Tuesday, December 3, 2013

Lenski's long-term evolution experiment: the evolution of bacteria that can use citrate as a carbon source

Richard Lenski set up twelve flasks of E. coli B back in 1988. They were allowed to grow overnight in minimal medium containing 139μM glucose and 1,700 μM citrate. The glucose was the only carbon source that the parent strain could use and it limited growth of the cultures. The citrate was present as a standard chelating agent. The bacteria could not take up citrate and use it as an additional carbon source.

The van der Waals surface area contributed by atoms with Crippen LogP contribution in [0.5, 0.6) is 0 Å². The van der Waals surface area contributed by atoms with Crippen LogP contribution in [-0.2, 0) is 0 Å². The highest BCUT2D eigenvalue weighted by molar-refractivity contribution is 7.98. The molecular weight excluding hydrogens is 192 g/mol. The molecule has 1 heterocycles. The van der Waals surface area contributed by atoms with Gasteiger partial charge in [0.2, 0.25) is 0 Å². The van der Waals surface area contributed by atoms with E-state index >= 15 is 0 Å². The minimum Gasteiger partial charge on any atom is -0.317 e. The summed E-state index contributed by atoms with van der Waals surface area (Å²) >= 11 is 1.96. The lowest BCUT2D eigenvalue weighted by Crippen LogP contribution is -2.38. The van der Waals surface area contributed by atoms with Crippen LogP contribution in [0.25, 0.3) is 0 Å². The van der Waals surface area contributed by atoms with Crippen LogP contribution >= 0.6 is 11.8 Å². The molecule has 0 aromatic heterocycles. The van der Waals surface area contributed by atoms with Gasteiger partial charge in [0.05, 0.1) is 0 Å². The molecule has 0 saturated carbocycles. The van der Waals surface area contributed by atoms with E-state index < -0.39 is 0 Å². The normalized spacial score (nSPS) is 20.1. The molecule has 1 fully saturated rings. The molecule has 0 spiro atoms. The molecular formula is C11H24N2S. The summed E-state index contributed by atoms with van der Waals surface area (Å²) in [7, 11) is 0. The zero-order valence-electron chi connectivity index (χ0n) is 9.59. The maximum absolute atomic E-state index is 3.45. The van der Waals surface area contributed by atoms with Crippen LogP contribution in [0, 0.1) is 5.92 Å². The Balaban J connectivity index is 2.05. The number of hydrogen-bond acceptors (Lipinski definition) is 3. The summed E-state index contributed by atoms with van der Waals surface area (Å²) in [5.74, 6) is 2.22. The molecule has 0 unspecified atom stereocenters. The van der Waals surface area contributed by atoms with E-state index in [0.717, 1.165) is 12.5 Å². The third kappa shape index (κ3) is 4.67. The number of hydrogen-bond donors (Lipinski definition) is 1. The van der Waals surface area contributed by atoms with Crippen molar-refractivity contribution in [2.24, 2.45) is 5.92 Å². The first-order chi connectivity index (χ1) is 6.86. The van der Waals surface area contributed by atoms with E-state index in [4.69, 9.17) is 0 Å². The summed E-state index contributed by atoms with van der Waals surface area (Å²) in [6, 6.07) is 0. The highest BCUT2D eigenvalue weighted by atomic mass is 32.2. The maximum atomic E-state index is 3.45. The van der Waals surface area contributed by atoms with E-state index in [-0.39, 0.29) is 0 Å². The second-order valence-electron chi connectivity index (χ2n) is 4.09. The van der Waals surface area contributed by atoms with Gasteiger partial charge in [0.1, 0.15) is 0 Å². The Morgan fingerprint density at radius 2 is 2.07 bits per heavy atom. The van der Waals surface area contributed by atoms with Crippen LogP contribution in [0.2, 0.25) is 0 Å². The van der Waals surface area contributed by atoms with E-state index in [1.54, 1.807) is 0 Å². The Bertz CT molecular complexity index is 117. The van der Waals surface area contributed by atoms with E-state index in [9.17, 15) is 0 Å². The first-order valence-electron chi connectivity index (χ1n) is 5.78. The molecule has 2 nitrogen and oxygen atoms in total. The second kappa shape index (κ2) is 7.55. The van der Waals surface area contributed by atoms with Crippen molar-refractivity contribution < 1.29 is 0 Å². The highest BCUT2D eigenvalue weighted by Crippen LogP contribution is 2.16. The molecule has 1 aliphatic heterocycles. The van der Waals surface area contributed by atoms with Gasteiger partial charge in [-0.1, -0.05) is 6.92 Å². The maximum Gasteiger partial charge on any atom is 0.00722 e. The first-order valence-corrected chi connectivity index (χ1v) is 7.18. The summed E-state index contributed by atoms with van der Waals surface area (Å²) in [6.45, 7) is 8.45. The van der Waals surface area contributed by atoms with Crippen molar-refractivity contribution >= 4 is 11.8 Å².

Every day the culture was diluted by transferring one ml to 99 ml of fresh medium (1/100). There were 6.64 generations per day or 2,423 generations per year (slightly more in a leap year).

These cultures were under strong selective pressure. Individual bacteria that could grow faster would out-compete other bacteria in the culture and take over. Lenski expected that each culture would show a variety of different solutions to the selective pressure with many common mutations and many that could be unusual.

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